Jumpstart Spotlight on Success (Miriam Kae)

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Jumpstart Spotlight on Success

by Miriam Kae

“Lia wrote an ‘A’ today,” I tell my roommate right after a Jumpstart session one Tuesday afternoon. I haven’t yet taken off my red Jumpstart shirt or the purple marker Lia scribbled on my arms, and my mind is still replaying the moment. “It was her first time,” I add silently. It feels too special to share aloud.
I can’t risk my roommate not getting it. I can’t describe the feeling as Lia’s chubby fingers curled around the marker and made two diagonal lines connected by a short horizontal line. The joy and exhaustion, the play and practice, that led to that milestone.
For months, she pushed me to decipher her silent facial expressions and find new ways to make her feel understood, and successful. In return, I pushed her to keep trying, over and over again.
I go to bed that night feeling warm.
I did Jumpstart during all four years of college. In my first months at Pomona—based on my babysitting experiences and proclivity for making faces at little ones in the grocery store—I already knew I loved kids. But there was so much I didn’t know. At a job fair, one conversation with my future Jumpstart Site Manager pushed me out of my comfort zone and into applying for a position that changed my life. It was the first time I heard the words “achievement” and “gap” together. Six years later, from my desk at Teach For America, I work every day to render the phrase meaningless.

That initial conversation with my Site Manager was just the first of constant pushes. There were paradigm-shifting pushes: reading about the realities of low-income communities, and then seeing my kids waking up crying from naps, reliving past traumas. Realizing the glaring differences between my childhood reality and my partner children’s. Feeling it in my gut.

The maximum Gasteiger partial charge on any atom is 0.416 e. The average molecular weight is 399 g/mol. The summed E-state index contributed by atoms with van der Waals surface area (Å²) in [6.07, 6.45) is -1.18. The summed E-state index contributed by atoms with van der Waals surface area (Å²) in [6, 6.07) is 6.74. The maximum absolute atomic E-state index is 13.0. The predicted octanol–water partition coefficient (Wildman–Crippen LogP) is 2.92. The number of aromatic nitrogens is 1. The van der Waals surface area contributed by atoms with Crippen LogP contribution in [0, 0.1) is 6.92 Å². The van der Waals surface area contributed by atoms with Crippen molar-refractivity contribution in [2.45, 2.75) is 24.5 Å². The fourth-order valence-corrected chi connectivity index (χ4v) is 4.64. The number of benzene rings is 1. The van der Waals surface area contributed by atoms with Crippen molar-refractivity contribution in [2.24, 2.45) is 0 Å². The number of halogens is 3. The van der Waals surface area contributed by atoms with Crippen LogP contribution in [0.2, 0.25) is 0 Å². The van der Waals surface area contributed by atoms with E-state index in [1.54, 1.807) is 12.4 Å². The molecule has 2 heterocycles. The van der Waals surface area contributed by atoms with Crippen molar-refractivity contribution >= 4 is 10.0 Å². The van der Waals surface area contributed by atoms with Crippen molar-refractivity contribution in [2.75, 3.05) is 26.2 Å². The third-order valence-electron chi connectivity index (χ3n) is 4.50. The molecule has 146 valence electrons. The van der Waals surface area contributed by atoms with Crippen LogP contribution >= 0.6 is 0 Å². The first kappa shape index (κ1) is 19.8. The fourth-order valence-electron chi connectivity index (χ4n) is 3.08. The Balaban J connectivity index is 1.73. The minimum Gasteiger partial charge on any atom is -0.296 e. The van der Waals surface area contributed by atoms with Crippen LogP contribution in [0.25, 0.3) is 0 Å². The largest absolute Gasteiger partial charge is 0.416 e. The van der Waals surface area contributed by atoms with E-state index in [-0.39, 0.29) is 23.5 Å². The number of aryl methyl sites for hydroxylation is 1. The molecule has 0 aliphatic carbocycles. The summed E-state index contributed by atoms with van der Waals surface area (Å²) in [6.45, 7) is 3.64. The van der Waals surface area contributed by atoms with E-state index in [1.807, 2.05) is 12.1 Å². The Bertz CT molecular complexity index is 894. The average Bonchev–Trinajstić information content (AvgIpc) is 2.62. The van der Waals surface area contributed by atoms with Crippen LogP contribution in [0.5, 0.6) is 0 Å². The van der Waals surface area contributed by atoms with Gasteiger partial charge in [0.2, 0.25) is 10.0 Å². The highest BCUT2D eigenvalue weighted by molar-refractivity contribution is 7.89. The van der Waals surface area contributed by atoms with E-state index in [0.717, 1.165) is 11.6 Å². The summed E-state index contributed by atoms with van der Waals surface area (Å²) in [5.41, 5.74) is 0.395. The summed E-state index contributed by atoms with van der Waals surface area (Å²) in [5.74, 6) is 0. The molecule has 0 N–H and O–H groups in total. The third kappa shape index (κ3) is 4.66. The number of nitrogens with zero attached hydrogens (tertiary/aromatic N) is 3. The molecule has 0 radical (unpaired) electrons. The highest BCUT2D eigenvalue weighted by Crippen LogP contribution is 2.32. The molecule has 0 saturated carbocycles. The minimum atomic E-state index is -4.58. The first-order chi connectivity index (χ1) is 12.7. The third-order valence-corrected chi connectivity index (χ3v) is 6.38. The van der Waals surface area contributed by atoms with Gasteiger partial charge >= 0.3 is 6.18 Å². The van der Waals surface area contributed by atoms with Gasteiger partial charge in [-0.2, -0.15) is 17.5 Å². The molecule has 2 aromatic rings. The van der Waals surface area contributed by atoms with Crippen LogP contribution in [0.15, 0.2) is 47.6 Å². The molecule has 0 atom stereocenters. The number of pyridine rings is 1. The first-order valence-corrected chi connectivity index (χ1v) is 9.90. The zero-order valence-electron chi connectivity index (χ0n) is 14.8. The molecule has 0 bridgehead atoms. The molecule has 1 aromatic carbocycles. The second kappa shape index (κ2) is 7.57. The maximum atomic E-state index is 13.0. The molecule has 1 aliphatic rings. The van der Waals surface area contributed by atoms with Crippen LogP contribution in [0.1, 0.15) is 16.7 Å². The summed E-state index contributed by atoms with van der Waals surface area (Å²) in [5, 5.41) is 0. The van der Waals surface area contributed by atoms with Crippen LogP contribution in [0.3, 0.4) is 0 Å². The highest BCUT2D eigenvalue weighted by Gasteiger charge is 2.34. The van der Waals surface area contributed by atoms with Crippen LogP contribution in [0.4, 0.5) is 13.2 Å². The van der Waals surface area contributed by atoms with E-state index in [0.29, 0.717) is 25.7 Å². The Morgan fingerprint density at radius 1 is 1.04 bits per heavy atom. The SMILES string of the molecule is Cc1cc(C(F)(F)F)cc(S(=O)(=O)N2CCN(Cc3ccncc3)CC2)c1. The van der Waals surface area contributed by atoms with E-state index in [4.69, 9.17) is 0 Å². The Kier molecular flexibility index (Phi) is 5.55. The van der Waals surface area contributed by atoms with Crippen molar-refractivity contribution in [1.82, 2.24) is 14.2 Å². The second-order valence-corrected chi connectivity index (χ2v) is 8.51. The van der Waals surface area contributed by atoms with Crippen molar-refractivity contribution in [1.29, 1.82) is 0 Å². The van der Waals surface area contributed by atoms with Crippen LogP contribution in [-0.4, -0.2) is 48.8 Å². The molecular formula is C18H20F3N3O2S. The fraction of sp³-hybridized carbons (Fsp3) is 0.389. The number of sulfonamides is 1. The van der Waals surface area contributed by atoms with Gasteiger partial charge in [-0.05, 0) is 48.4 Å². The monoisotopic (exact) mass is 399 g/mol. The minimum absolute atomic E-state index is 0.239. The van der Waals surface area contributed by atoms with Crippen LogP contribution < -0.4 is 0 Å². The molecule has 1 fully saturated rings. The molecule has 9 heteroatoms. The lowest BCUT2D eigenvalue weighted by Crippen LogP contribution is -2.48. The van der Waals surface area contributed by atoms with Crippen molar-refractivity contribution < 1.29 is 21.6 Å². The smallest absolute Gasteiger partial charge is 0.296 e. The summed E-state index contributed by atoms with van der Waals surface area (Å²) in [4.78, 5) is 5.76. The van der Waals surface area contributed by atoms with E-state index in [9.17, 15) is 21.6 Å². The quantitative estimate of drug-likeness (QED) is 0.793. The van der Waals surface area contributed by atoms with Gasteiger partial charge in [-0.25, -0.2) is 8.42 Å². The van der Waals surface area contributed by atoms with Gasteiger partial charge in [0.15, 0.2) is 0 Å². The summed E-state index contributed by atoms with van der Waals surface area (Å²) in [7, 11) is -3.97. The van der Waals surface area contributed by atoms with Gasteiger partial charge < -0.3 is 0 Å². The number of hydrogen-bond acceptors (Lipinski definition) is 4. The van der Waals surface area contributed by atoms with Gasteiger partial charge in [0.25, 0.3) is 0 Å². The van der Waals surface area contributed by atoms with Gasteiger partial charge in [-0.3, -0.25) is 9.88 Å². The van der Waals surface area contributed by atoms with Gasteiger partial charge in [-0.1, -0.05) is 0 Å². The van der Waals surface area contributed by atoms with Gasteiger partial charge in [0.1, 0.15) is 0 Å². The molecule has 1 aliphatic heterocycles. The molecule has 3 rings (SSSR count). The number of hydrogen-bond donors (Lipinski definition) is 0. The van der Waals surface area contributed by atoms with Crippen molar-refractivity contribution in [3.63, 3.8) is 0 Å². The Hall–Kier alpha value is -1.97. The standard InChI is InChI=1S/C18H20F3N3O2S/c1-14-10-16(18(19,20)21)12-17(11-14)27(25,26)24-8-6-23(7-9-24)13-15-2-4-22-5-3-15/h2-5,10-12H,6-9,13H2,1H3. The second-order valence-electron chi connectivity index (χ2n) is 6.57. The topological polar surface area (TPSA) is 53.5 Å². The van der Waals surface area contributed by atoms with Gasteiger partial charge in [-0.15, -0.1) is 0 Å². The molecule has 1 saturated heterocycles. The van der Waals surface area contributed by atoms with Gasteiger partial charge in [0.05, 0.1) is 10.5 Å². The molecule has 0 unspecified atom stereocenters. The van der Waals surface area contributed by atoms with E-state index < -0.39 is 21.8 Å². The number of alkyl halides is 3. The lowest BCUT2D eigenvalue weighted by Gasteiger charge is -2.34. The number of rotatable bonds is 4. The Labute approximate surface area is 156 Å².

And tactful pushes as a Jumpstart Team Leader: “Try it like this next time.”
There were the more painful pushes: correcting friends and new Corps members about our partner preschool. Yes, poverty is a real thing. Yes, their parents do care. No, laziness is not the reason that he is struggling to count to 10. Yes, she is indeed capable of spelling her first, middle, and last name. Yes, he did correctly identify that chickens come from eggs but cows do not. Yes, our kids can do it. Yes.
And then there were joyful pushes. Singing loudly, my voice exposed. Dancing to get our wiggles out, my awkwardness exposed. Helping Lia write her first “A,” my impact exposed. Tearing up during the last Jumpstart session as we were presented with a good-bye poster: “I’ll miss you,” “I love you,” and 20 perfect handprints. My heart exposed.
I keep my Jumpstart kids’ photos on my office desk. When the work for educational equity gets hard, four years of Jumpstart class portraits—cheesy grins and Ninja Turtle T-shirts—remind me why I am there. They pushed me into this work, and they push me to keep fighting. I never want to be too far away from their faces. And I never want to be too far away from the version of myself in a red T-shirt, arms covered with purple marker.

Miriam Kae is a Jumpstart Corps member alum from Pomona College’s Class of 2014. She is now Program and Operations Coordinator at Teach For America in San Diego.



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